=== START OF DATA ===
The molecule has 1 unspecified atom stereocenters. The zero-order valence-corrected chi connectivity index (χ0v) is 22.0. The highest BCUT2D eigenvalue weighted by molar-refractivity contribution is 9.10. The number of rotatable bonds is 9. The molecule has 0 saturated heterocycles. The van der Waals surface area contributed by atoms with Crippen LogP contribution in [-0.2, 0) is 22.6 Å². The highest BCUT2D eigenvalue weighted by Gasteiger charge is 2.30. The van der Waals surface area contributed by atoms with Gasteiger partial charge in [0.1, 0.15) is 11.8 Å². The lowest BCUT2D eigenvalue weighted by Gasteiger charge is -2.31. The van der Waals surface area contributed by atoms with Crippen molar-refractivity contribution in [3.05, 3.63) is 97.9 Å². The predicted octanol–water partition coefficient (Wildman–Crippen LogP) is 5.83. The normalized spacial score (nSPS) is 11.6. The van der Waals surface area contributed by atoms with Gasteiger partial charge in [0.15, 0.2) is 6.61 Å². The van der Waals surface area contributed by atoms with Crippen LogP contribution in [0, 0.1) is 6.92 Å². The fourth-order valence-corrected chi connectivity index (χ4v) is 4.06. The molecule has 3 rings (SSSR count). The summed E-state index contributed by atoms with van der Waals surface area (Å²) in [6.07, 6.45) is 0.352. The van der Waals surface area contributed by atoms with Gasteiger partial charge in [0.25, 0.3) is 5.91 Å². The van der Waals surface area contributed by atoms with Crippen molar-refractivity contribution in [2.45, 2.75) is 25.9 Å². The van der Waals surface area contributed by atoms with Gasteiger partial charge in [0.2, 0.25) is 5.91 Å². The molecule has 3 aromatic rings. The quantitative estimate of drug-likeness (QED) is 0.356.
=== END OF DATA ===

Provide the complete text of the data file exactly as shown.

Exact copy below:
The molecule has 1 unspecified atom stereocenters. The zero-order valence-corrected chi connectivity index (χ0v) is 22.0. The highest BCUT2D eigenvalue weighted by molar-refractivity contribution is 9.10. The number of rotatable bonds is 9. The molecule has 0 saturated heterocycles. The van der Waals surface area contributed by atoms with Crippen LogP contribution in [-0.2, 0) is 22.6 Å². The highest BCUT2D eigenvalue weighted by Gasteiger charge is 2.30. The van der Waals surface area contributed by atoms with Gasteiger partial charge in [0.1, 0.15) is 11.8 Å². The lowest BCUT2D eigenvalue weighted by Gasteiger charge is -2.31. The van der Waals surface area contributed by atoms with Crippen molar-refractivity contribution in [3.05, 3.63) is 97.9 Å². The predicted octanol–water partition coefficient (Wildman–Crippen LogP) is 5.83. The normalized spacial score (nSPS) is 11.6. The van der Waals surface area contributed by atoms with Gasteiger partial charge in [0.15, 0.2) is 6.61 Å². The van der Waals surface area contributed by atoms with Crippen LogP contribution in [0, 0.1) is 6.92 Å². The fourth-order valence-corrected chi connectivity index (χ4v) is 4.06. The molecule has 3 rings (SSSR count). The summed E-state index contributed by atoms with van der Waals surface area (Å²) in [6.07, 6.45) is 0.352. The van der Waals surface area contributed by atoms with Gasteiger partial charge in [0.25, 0.3) is 5.91 Å². The van der Waals surface area contributed by atoms with Crippen molar-refractivity contribution in [2.45, 2.75) is 25.9 Å². The van der Waals surface area contributed by atoms with Gasteiger partial charge in [0.2, 0.25) is 5.91 Å². The molecule has 3 aromatic rings. The quantitative estimate of drug-likeness (QED) is 0.356.